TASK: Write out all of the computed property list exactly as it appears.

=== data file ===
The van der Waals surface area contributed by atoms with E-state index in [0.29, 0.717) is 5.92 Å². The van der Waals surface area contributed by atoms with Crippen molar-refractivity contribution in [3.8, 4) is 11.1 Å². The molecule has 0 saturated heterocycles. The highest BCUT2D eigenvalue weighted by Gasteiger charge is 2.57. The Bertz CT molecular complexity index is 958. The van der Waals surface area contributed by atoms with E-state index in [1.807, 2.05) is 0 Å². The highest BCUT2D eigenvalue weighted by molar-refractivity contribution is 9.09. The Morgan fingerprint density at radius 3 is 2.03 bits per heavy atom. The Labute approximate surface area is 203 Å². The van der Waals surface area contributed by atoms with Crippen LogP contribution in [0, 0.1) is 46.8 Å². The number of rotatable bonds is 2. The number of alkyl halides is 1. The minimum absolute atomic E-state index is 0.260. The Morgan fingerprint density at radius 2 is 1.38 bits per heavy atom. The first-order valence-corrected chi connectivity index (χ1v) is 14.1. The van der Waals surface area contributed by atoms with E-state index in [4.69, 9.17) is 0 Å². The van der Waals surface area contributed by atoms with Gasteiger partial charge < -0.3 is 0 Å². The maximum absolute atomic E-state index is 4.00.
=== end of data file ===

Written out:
The van der Waals surface area contributed by atoms with E-state index in [0.29, 0.717) is 5.92 Å². The van der Waals surface area contributed by atoms with Crippen molar-refractivity contribution in [3.8, 4) is 11.1 Å². The molecule has 0 saturated heterocycles. The highest BCUT2D eigenvalue weighted by Gasteiger charge is 2.57. The Bertz CT molecular complexity index is 958. The van der Waals surface area contributed by atoms with E-state index in [1.807, 2.05) is 0 Å². The highest BCUT2D eigenvalue weighted by molar-refractivity contribution is 9.09. The Morgan fingerprint density at radius 3 is 2.03 bits per heavy atom. The Labute approximate surface area is 203 Å². The van der Waals surface area contributed by atoms with Crippen LogP contribution in [0, 0.1) is 46.8 Å². The number of rotatable bonds is 2. The number of alkyl halides is 1. The minimum absolute atomic E-state index is 0.260. The Morgan fingerprint density at radius 2 is 1.38 bits per heavy atom. The first-order valence-corrected chi connectivity index (χ1v) is 14.1. The van der Waals surface area contributed by atoms with E-state index in [4.69, 9.17) is 0 Å². The van der Waals surface area contributed by atoms with Gasteiger partial charge < -0.3 is 0 Å². The maximum absolute atomic E-state index is 4.00.